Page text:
Palm trees grew wild in Ekiti just like other parts of South-Western Nigeria where its products had been of immense benefits to the indigenous people before the coming of the Europeans. Among the principal exports during Her contact with European, oil palm produce, notably palm oil, has the most extended history of export trade. In the last two centuries before 1900, with the Industrial revolution going on in Europe, there was a high demand for oil which was used as a lubricant for the machines and for making soap and candles. According to Dike:

With the increasing population at the time of the Industrial Revolution in Britain came changes in social customs and industrial requirements. As British people began to take washing seriously, the demand for soap rose considerably, and palm oil was the chief constituent in the manufacture. The substitution of metal for wood machinery and the development of railways caused a steep rise in the use of oil as a lubricant. The existing sources of animal fats were only inadequate but sometimes unsuitable. West Africa palm oil was found to satisfy these needs. (Dike, 1956).

Palm kernel was also in high demands in Europe for its use in the manufacture of soap, margarine, candle and pharmaceutical products, while the residual cake as a valuable livestock feed. With this high demand for palm oil and kernels in Europe, their production and export also witnessed a steep rise. Between 1900 and 1960, the quantity of palm oil exported from Nigeria rose over five-fold from 85,624 tons in 1900 to 418,176 tons in 1960. The number of palm kernels produced in Nigeria was more than that of palm oil because while all the palm kernels produced were exported; it was only the surplus of palm oil that was exported as ii was consumed locally. (Osadola, 2014).


Table 1.1: Quantity of Exports of palm products in Nigeria, l900-1939


Palm Kernels





























































































































Source: G.K. Helleiner, Peasant Agriculture, Government and economic growth in Nigeria, Illinois: Richard Irwin Inc., 1 966. Table IV-A-8. pp. 506-507

The oil palm produce which was exported from Ekiti in the early part of colonial rule were those obtained from the palm trees that grew wild and luxuriantly in the forest. The number of palm products produced at this time depended mainly on the oil palm fruits harvested from the forest and the efforts which the people put in processing them — communities like Ado. Ikere, Aramoko, Iyin, Ikole, Ayede, Igede, Erinjiyan, Afao, Oye, Ifaki, Erinmope Agbado and Aisegba Ekiti were actively involved in the production of palm kernel in Ekiti. (Osadola, 2014) Although they also produce palm oil, it was mainly meant for consumption and not for exportation. The method of processing oil palm produce before the introduction of oil processing machine into Nigeria during the Second World War was the one which the people had known from the earliest time. Even when the machines were introduced, the people continued with their traditional method without much alteration.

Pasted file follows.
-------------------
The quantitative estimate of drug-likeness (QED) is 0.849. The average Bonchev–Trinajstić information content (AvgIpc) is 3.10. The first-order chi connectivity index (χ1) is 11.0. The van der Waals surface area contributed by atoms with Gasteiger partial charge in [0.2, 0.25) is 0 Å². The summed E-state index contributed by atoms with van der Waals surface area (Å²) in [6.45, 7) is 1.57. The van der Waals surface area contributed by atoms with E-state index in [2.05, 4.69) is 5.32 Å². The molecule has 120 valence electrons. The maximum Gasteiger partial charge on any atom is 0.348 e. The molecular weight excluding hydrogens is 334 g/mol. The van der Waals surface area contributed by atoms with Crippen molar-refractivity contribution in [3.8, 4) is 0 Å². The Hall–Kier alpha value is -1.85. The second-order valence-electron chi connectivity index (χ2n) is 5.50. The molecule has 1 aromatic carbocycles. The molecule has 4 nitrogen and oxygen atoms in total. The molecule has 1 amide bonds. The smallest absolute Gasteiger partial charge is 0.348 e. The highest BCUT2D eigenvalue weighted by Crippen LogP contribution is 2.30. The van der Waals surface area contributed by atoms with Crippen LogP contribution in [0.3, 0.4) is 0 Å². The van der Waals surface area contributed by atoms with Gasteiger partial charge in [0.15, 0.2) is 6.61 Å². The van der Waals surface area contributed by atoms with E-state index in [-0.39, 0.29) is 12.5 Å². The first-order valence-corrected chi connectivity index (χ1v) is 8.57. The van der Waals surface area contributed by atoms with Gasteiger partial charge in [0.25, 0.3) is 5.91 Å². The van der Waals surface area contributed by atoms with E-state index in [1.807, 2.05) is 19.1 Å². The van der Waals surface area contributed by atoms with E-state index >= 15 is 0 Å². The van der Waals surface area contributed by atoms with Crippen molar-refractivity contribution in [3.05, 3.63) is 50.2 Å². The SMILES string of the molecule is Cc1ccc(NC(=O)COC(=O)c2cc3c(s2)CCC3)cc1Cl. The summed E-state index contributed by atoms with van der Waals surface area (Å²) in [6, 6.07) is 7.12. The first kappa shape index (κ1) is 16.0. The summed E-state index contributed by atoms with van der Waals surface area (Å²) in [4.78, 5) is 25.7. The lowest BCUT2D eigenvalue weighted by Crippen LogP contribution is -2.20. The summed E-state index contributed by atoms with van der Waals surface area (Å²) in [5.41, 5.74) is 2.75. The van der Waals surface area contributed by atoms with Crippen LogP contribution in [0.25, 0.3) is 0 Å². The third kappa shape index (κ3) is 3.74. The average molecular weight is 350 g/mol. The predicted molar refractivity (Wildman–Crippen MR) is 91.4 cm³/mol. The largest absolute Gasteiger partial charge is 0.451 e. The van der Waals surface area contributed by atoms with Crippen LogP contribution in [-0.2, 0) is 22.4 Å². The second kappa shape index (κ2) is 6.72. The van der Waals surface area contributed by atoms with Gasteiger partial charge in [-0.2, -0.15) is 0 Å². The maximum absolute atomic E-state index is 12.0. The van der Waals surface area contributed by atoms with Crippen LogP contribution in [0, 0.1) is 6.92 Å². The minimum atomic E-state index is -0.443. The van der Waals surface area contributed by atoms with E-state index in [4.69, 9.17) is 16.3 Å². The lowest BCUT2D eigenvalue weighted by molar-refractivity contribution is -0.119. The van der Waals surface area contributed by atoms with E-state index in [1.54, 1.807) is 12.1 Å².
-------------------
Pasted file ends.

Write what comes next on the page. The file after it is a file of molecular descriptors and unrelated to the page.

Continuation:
The men did the climbing of the trees and cutting the palm fruits while the women processed the fruits to obtain oil and kernels. Processing began by first having the fruits cooked. The soft fruits were then poured into a large wooden vat which the women entered and began to mash them with their feet. When the fruits had been thoroughly mashed, water was poured on the mashed fruits in the vat to bring the oil to the top of the water while the nuts remained at the bottom of the tank. The oil was then collected into a large pot and boiled over the fire until all the water had evaporated, leaving only the oil. The surface was then skimmed off, leaving impurities at the bottom of the pot. The oil was then boiled over the fire a second time until what was left was pure edible oil. The palm nuts, on the other hand, were collected and kept in the sun to dry before using strong objects or stones to crack them for removal of the kernels. (Ajayi, 2017)

The production of palm oil and kernels was carried out on a part-time basis in Ekiti. The men did the harvesting of palm fruits during their free period when there was nothing much to be done on their farmland. They used long ropes (Igba) to climb the trees to cut down the palm fruits. The fruits were then collected together and sold to the women or. in the case of married men given to their wives for processing. In cases where the wives of the men did the processing, the palm oil was sold and the proceeds given to the men while the women took possession of the palm nuts which they cracked and sold to produce buyers as compensation for their labour. (Osadola, 2014)

It is clear that palm oil production based on plantations has very considerable advantages over an industry based on natural Palmaris. In addition to higher oil yields per tree, processing in large plantation mills gives greater extraction efficiency, a better quality oil and-owing to planned full-capacity operation lower processing costs than arc obtainable under a peasant smallholder system. Despite these advantages, the colonial administration resisted the determined efforts of William Hesketh Lever in 1907, 1920, and 1925 to establish such plantations in Nigeria. (Dike, 1956) Lever was anxious to secure a raw material supply for the European soap industry. However, upholding the dual mandate" the colonial government was even more determined than the agricultural resources of the West African dependencies be developed "through the agency of their indigenous populations" and that as a "fundamental principle no non-native would he allowed freehold land rights. Efforts of the Nigerian government since the late 1950s to attract foreign investment into the plantation field have been frustrated by the heavy export tax involved in compulsory sales to the marketing board; indeed most of the 13.000 acres of palm oil plantation in the hands of expatriates are being replanted with rubber trees, a product not controlled by a marketing board. (Helleiner, 1966)